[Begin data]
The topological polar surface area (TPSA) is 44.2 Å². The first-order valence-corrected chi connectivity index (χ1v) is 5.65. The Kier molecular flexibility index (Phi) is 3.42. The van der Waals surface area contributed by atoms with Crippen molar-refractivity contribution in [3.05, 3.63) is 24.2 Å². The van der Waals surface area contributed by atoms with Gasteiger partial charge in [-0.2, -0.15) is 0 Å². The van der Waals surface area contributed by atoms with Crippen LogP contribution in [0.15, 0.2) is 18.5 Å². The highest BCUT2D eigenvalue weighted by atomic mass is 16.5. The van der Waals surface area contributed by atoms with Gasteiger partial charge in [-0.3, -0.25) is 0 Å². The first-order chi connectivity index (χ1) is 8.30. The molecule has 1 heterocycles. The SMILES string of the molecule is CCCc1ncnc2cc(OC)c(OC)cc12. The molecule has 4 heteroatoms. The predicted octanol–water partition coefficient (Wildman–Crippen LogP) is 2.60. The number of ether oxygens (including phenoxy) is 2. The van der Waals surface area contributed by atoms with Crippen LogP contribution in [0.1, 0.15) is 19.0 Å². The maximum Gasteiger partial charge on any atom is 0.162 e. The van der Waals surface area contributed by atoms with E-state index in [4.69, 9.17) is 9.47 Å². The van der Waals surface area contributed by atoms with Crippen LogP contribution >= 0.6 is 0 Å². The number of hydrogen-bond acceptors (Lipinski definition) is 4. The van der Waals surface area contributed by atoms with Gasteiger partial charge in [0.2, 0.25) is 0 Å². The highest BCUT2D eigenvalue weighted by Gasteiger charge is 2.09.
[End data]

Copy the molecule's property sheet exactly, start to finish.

The topological polar surface area (TPSA) is 44.2 Å². The first-order valence-corrected chi connectivity index (χ1v) is 5.65. The Kier molecular flexibility index (Phi) is 3.42. The van der Waals surface area contributed by atoms with Crippen molar-refractivity contribution in [3.05, 3.63) is 24.2 Å². The van der Waals surface area contributed by atoms with Gasteiger partial charge in [-0.2, -0.15) is 0 Å². The van der Waals surface area contributed by atoms with Crippen LogP contribution in [0.15, 0.2) is 18.5 Å². The highest BCUT2D eigenvalue weighted by atomic mass is 16.5. The van der Waals surface area contributed by atoms with Gasteiger partial charge in [-0.3, -0.25) is 0 Å². The first-order chi connectivity index (χ1) is 8.30. The molecule has 1 heterocycles. The SMILES string of the molecule is CCCc1ncnc2cc(OC)c(OC)cc12. The molecule has 4 heteroatoms. The predicted octanol–water partition coefficient (Wildman–Crippen LogP) is 2.60. The number of ether oxygens (including phenoxy) is 2. The van der Waals surface area contributed by atoms with Crippen LogP contribution in [0.1, 0.15) is 19.0 Å². The maximum Gasteiger partial charge on any atom is 0.162 e. The van der Waals surface area contributed by atoms with E-state index in [4.69, 9.17) is 9.47 Å². The van der Waals surface area contributed by atoms with Crippen LogP contribution >= 0.6 is 0 Å². The number of hydrogen-bond acceptors (Lipinski definition) is 4. The van der Waals surface area contributed by atoms with Gasteiger partial charge in [0.2, 0.25) is 0 Å². The highest BCUT2D eigenvalue weighted by Gasteiger charge is 2.09.